UPDATE: By the way, hot-reload feature already computes some diff for map file, but it is only interested in entities, whcih can be easily matched by name --- so it is very basic.

 

I think asking mappers to learn git is overkill. If you wrap the whole git into simple commands, then it has some chance.
There are some non-programmer VCS, and they are usually very simple. For instance, Sibelius stores versions in the same file, allows switching between them and viewing diffs. Did not even find any merging there. Word and SharePoint also seems to use sequence of versions, but Word at least has merging (two documents without base version, I suppose).

It is strange to suggest mappers learning the VCS which is hardest to learn/use out of all possibilities.
Git does not provide any additional capabilities over mercurial, but pushes a lot of terms over user which he regularly bumps into and has to learn eventually. Plus it is very easy to lose data. Git ninjas know that deleted branches are not lost: just look at reflog... but for non-ninja it is the same as "lost".

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4 hours ago, stgatilov said:

I think asking mappers to learn git is overkill. If you wrap the whole git into simple commands, then it has some chance.
It is strange to suggest mappers learning the VCS which is hardest to learn/use out of all possibilities.
Git does not provide any additional capabilities over mercurial, but pushes a lot of terms over user which he regularly bumps into and has to learn eventually. Plus it is very easy to lose data. Git ninjas know that deleted branches are not lost: just look at reflog... but for non-ninja it is the same as "lost".

Couldn't disagree with this more, except for this part: "If you wrap the whole git into simple commands, then it has some chance.", and that's exactly what modern IDEs (e.g. VS Code, Github Desktop) and the Github/Gitlab UI do for us.  Using something like Github on top of Git makes things a lot more n00b-friendly and it's important to note that.

If a mapper can learn DarkRadiant and TDM, then learning the basics of Git should be a piece of cake.  I would also suggest if people understand the problems it solves they would be a lot more open to it, but perhaps most mappers don't really see an issue because they are working alone and Google Drive/Dropbox does the trick for them?

Anyways, working alone or not, I wouldn't be caught dead not using a VCS.  I think @greebo and @OrbWeaver are right in that a tutorial would be a great help in showing what it can do and how to use it.  I would be happy to do that if someone could give me a Wiki account.  If I did it, it would be for Git/Github and not SVN however.  I have wanted to do a tutorial anyways, and the reason I haven't is because every time I mention Git I get one or more of the following responses:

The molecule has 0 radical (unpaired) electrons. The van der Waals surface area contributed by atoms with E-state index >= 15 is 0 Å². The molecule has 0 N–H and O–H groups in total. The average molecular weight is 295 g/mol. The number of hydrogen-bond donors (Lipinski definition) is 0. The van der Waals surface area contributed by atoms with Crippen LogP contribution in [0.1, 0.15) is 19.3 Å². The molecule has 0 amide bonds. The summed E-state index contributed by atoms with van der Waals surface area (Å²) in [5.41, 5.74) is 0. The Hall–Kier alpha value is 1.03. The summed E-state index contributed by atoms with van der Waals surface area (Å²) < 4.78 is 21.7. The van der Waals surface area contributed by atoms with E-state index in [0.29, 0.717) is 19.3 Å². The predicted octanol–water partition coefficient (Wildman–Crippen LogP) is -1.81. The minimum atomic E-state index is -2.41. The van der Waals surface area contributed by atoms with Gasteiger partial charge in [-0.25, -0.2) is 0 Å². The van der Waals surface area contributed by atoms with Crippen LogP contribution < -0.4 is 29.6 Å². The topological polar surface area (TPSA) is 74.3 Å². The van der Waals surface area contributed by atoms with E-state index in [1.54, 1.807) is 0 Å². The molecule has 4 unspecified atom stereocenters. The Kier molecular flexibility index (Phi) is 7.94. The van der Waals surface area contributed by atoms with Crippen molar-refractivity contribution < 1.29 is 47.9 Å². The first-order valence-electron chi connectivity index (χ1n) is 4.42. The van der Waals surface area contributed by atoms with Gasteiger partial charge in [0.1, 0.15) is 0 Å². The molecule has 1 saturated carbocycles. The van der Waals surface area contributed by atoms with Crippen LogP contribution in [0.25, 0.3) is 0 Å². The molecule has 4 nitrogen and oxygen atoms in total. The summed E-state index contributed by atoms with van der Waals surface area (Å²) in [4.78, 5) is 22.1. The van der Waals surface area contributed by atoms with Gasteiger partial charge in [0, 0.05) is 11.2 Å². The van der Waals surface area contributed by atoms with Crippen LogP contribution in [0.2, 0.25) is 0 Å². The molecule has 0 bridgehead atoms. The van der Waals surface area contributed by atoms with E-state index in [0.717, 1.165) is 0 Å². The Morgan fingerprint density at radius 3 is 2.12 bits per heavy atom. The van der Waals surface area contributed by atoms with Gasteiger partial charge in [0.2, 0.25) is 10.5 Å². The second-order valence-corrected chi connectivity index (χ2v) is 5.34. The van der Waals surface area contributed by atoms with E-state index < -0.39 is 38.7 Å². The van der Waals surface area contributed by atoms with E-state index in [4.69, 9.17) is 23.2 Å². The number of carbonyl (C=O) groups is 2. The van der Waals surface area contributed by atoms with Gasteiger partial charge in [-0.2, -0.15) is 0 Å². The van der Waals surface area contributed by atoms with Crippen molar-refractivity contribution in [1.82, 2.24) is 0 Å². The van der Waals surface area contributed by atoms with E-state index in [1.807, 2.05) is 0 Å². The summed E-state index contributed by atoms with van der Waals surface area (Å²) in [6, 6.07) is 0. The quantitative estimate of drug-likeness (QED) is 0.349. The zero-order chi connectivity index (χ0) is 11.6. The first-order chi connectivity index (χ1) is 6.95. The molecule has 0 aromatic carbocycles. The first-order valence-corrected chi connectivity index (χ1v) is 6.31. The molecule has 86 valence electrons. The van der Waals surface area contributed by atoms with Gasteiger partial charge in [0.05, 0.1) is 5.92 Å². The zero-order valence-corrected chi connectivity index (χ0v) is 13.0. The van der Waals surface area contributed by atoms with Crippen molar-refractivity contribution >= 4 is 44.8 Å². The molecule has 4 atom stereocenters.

1. crickets
  2. it's not good for binaries
  3. it's overkill

I suspect 1) is due to either 'preaching to the choir' (those who use it already understand the benefits) or something around what @stgatilov is saying in that people might think it's too complex, or don't see the benefits.

2) Just not true, except if you have very large files (and a lot of them), so doesn't really apply to maps.  Large videos are an issue if over 100 MB (with Github anyways).  Yes, you can't 'merge' or diff binaries, but frankly who cares?  I'll just take the latest version, please.  You committed it by mistake?  Just re-add the old version after you rescue it from your history.

3) Learning about few basic features (not even about Git, but VCS in general) and the benefits it provides make it a worthwhile investment.  Nobody needs to become a 'Git Ninja' (I am certainly not one).

Regarding using Git for mapping:

As others have mentioned, it's great and I love it, but yes, what to do about the map-editing problem.  I don't know what to suggest here because I haven't delved into how how DR and doom maps work.  Without even trying it, I would guess that one issue would be with entity/primitive naming?  For example if I was working on the 'main' branch, and and someone else created a new branch off that and we both added a new (but different) entity, it would have the same entity number in both maps (and merge conflict?).  What are the other potential issues?  As I said, I've just avoid the entire scenario because I guessed it would be problematic.  We've just been using the following workflow:

  • Protect 'main' branch in Github so no direct pushes can be done against it
  • I will work on the map on my own branch.  I can/will modify any file in the FM.  Merge stuff into main periodically via pull-request (because main is protected).
  • Kerry000 would periodically pull the latest from main, then create his own branch (I haven't bothered to show him about 'rebase' - maybe later 🙂 )
  • Kerry000 would work on his branch and edit anything except the map file (xdata, textures, models, etc), and raise a PR when finished
  • merge Kerry000's branch into main.